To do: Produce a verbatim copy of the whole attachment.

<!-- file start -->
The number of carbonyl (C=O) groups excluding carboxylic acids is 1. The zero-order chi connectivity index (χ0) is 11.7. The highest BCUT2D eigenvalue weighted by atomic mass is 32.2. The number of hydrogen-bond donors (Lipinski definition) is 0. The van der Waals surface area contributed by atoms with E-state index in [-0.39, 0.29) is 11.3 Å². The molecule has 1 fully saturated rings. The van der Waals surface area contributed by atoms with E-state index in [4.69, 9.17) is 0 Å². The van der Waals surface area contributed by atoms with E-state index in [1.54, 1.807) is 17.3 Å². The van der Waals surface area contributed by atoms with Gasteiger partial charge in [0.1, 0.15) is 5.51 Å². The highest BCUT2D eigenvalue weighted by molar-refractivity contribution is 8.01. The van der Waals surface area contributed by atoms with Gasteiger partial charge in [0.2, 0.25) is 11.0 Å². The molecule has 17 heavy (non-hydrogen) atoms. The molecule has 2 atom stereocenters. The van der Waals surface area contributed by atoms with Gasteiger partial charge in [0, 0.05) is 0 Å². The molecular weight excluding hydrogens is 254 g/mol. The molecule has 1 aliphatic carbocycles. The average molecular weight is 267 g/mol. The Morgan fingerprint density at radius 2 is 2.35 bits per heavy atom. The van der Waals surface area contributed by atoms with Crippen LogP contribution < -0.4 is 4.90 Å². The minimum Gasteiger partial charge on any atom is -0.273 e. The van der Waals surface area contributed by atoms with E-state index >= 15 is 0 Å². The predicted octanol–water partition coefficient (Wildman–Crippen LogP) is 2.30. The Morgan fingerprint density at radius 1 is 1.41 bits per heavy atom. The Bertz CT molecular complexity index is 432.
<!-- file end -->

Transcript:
The number of carbonyl (C=O) groups excluding carboxylic acids is 1. The zero-order chi connectivity index (χ0) is 11.7. The highest BCUT2D eigenvalue weighted by atomic mass is 32.2. The number of hydrogen-bond donors (Lipinski definition) is 0. The van der Waals surface area contributed by atoms with E-state index in [-0.39, 0.29) is 11.3 Å². The molecule has 1 fully saturated rings. The van der Waals surface area contributed by atoms with E-state index in [4.69, 9.17) is 0 Å². The van der Waals surface area contributed by atoms with E-state index in [1.54, 1.807) is 17.3 Å². The van der Waals surface area contributed by atoms with Gasteiger partial charge in [0.1, 0.15) is 5.51 Å². The highest BCUT2D eigenvalue weighted by molar-refractivity contribution is 8.01. The van der Waals surface area contributed by atoms with Gasteiger partial charge in [0.2, 0.25) is 11.0 Å². The molecule has 17 heavy (non-hydrogen) atoms. The molecule has 2 atom stereocenters. The van der Waals surface area contributed by atoms with Gasteiger partial charge in [0, 0.05) is 0 Å². The molecular weight excluding hydrogens is 254 g/mol. The molecule has 1 aliphatic carbocycles. The average molecular weight is 267 g/mol. The Morgan fingerprint density at radius 2 is 2.35 bits per heavy atom. The van der Waals surface area contributed by atoms with Crippen LogP contribution < -0.4 is 4.90 Å². The minimum Gasteiger partial charge on any atom is -0.273 e. The van der Waals surface area contributed by atoms with E-state index >= 15 is 0 Å². The predicted octanol–water partition coefficient (Wildman–Crippen LogP) is 2.30. The Morgan fingerprint density at radius 1 is 1.41 bits per heavy atom. The Bertz CT molecular complexity index is 432.